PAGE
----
Agencies offer a range of creative services backed up by their portfolios. Their work may be presented as case-studies, and the main thing they’re communicating is their ability to help their clients succeed. Let’s look at a few ways in which you might approach developing an agency-style site:
Golden Seller is a digital design and marketing agency. Their home page is all about their capabilities and awards. There is a good amount of text describing how they design to attract customers for their clients, (although a good bit of it needs proofreading). They do not include work samples on their homepage. While I don’t advocate that you lead with being a top-rated anything (what’s this based on and why does it matter), you can easily display and describe your menu of services and the results you achieve for your clients.
Why this approach can work for you: Designers, writers and art directors: describe how your skills and expertise have helped (or will help, if you’re just starting out) your clients succeed. Take a client-centric approach in your copywriting. Don’t make your site all about how wonderful your work is, but about the results your clients enjoy because of your work.
Dymic is a multi-person digital design and marketing firm offering a wide range of capabilities. The home page describes their philosophy and the types of clients they work with. They also discuss the meaning of the firm’s name and include a clip of their partners talking about their clients’ successes and how they work with their clients and solve their problems. They offer a free audit.
Why this approach can work for you: Video is king. Including an informative sequence allows prospective clients to hear and see you, and provides another way to talk about your approach and philosophy. You present yourself as a person having a conversation. You can make the video an inter-view format, show your process, showcase your work, or all three.
Mister, a digital and brand design firm, presents their brand promise and track record on a text-only, single-page site. This is clearly and agency-styled website. They do not include a gallery portfolio or contact page, but show their work as a promo reel. The portfolio is a multi-page fact sheet which visitors can download. Including a downloadable promo is not unique, but the only way to be able to scrutinize the work in this case is to do the download. The fact sheet includes some information about their approach and background, but the bulk of it shows numerous projects organized by category.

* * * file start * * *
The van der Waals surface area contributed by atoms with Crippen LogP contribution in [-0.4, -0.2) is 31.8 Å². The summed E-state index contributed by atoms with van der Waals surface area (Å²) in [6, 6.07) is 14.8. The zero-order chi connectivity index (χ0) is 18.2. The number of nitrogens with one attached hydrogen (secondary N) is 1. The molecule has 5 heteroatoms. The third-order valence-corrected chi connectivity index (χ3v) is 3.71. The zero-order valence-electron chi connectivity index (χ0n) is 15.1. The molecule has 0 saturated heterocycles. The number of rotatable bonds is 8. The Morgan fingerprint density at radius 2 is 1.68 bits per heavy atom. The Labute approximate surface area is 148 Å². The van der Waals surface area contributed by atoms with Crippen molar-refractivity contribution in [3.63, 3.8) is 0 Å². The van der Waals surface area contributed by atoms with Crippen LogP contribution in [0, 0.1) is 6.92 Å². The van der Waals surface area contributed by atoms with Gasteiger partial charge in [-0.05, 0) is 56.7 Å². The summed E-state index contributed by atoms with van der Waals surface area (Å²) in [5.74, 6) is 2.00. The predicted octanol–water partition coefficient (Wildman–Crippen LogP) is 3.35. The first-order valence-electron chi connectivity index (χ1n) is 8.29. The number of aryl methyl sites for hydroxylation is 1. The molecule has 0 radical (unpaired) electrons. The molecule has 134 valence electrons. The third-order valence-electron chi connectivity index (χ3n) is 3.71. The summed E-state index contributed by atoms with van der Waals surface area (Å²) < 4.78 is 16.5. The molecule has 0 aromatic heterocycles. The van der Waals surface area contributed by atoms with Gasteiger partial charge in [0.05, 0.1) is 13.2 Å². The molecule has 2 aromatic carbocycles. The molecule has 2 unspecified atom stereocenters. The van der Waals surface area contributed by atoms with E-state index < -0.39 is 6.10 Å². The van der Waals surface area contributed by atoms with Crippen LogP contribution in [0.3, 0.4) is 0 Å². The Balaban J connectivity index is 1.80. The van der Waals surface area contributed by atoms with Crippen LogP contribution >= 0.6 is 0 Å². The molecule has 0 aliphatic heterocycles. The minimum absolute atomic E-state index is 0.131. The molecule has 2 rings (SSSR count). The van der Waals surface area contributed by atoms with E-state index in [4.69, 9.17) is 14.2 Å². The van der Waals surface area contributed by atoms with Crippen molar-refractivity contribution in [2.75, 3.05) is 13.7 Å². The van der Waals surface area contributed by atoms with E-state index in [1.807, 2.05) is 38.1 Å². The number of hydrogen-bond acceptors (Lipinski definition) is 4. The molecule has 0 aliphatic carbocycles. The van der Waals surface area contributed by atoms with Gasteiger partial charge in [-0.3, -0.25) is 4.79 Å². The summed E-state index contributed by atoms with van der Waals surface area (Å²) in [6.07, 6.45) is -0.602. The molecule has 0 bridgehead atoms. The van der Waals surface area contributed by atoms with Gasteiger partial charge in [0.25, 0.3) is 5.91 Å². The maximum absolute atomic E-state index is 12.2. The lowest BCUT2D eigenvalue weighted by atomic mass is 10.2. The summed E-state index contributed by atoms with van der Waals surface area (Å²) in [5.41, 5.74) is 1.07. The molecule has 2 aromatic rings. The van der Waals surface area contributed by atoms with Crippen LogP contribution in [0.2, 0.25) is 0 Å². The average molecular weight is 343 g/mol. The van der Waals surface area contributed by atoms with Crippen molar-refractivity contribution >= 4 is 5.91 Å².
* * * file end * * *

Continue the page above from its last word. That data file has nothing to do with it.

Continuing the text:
Why this approach can work for you: Here we want to take a look at that fact sheet. Offering a free download (it’s not an opt-in) is one way visitors can interact with your site, and they can immediately have the promo in hand without having to subscribe to an email list or return again and again to the website. It’s a convenience.
Reasons why you should create an agency-styled website:
Your website visitors want to know who you are. An agency-styled site allows you to present yourself, background, approach, and point of view as well as your creative work. In addition to being more personal, consider these four reasons to build yourself a client-centric, agency-driven website:
An agency-styled website is client-focused. Instead of showing off your talent or style and make it all about your creativity, you position yourself as a creative partner and problem-solver for your clients.
You show less work but include more backstory. Prospective clients will want to know how yo think and if the work you create can really work for them. They’re coming to you not for your talent but your ability to help them succeed.
You position yourself as a business, not an artist. When businesses and business people are your clients, you should demonstrate that you understand business and marketing. This problem-solving business mindset will attract better clients to you.
If you are multi-passionate, you can include a range of disciplines in a single website. Instead of creating a different website or subdomain for each of your passions, you can bring that diversity together. You can market as both a copywriter and a photographer, or a designer and illustrator. What you want to do here is to communicate an overall approach to the home page that addresses all your disciplines without confusing your visitors. By positioning as an agency, this is easier to accomplish.
The agency-styled website is not for everyone. If your work is distinctive enough, or your aim is to sell original artwork and fine art prints instead of creative services, lead with your body of work.
But if you want to attract clients and help them accomplish their goals, or have a range of capabilities, create a website that will identify the reasons why businesses and organizations book creative pros and offer solutions to them. Lead with the problem-solving and back up your offer with a solid body of work.
The Dos and Don’ts of Perfect Portfolios Creative Bloq
Your Turn: What do you lead with on your website — your body of work or your services? Have you thought about changing the focus of your website? Why or why not? Share in the comments.